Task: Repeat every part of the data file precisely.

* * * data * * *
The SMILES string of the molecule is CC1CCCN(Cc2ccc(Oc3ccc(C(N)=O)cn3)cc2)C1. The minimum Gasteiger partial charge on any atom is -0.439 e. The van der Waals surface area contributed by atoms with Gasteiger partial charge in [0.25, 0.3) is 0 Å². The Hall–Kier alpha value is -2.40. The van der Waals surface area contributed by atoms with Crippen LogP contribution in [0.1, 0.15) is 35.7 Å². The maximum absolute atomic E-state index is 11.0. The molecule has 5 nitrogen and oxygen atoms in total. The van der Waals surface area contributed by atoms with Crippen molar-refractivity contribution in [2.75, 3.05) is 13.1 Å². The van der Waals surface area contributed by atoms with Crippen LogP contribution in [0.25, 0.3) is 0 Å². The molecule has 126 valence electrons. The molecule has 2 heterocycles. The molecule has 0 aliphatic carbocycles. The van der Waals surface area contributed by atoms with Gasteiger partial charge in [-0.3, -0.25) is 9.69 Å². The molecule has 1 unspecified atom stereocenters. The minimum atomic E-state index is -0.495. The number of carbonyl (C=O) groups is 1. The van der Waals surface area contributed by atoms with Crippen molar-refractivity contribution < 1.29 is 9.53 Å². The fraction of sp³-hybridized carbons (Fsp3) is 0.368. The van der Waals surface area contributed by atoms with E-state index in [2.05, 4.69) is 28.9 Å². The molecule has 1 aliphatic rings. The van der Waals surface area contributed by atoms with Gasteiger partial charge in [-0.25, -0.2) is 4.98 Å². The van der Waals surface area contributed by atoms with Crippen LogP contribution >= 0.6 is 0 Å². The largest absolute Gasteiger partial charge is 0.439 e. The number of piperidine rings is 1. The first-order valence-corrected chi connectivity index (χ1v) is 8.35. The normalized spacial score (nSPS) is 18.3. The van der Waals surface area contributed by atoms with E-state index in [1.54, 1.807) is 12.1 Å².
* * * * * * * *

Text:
The SMILES string of the molecule is CC1CCCN(Cc2ccc(Oc3ccc(C(N)=O)cn3)cc2)C1. The minimum Gasteiger partial charge on any atom is -0.439 e. The van der Waals surface area contributed by atoms with Gasteiger partial charge in [0.25, 0.3) is 0 Å². The Hall–Kier alpha value is -2.40. The van der Waals surface area contributed by atoms with Crippen LogP contribution in [0.1, 0.15) is 35.7 Å². The maximum absolute atomic E-state index is 11.0. The molecule has 5 nitrogen and oxygen atoms in total. The van der Waals surface area contributed by atoms with Crippen molar-refractivity contribution in [2.75, 3.05) is 13.1 Å². The van der Waals surface area contributed by atoms with Crippen LogP contribution in [0.25, 0.3) is 0 Å². The molecule has 126 valence electrons. The molecule has 2 heterocycles. The molecule has 0 aliphatic carbocycles. The van der Waals surface area contributed by atoms with Gasteiger partial charge in [-0.3, -0.25) is 9.69 Å². The molecule has 1 unspecified atom stereocenters. The minimum atomic E-state index is -0.495. The number of carbonyl (C=O) groups is 1. The van der Waals surface area contributed by atoms with Crippen molar-refractivity contribution < 1.29 is 9.53 Å². The fraction of sp³-hybridized carbons (Fsp3) is 0.368. The van der Waals surface area contributed by atoms with E-state index in [2.05, 4.69) is 28.9 Å². The molecule has 1 aliphatic rings. The van der Waals surface area contributed by atoms with Gasteiger partial charge in [-0.25, -0.2) is 4.98 Å². The van der Waals surface area contributed by atoms with Crippen LogP contribution >= 0.6 is 0 Å². The largest absolute Gasteiger partial charge is 0.439 e. The number of piperidine rings is 1. The first-order valence-corrected chi connectivity index (χ1v) is 8.35. The normalized spacial score (nSPS) is 18.3. The van der Waals surface area contributed by atoms with E-state index in [1.54, 1.807) is 12.1 Å².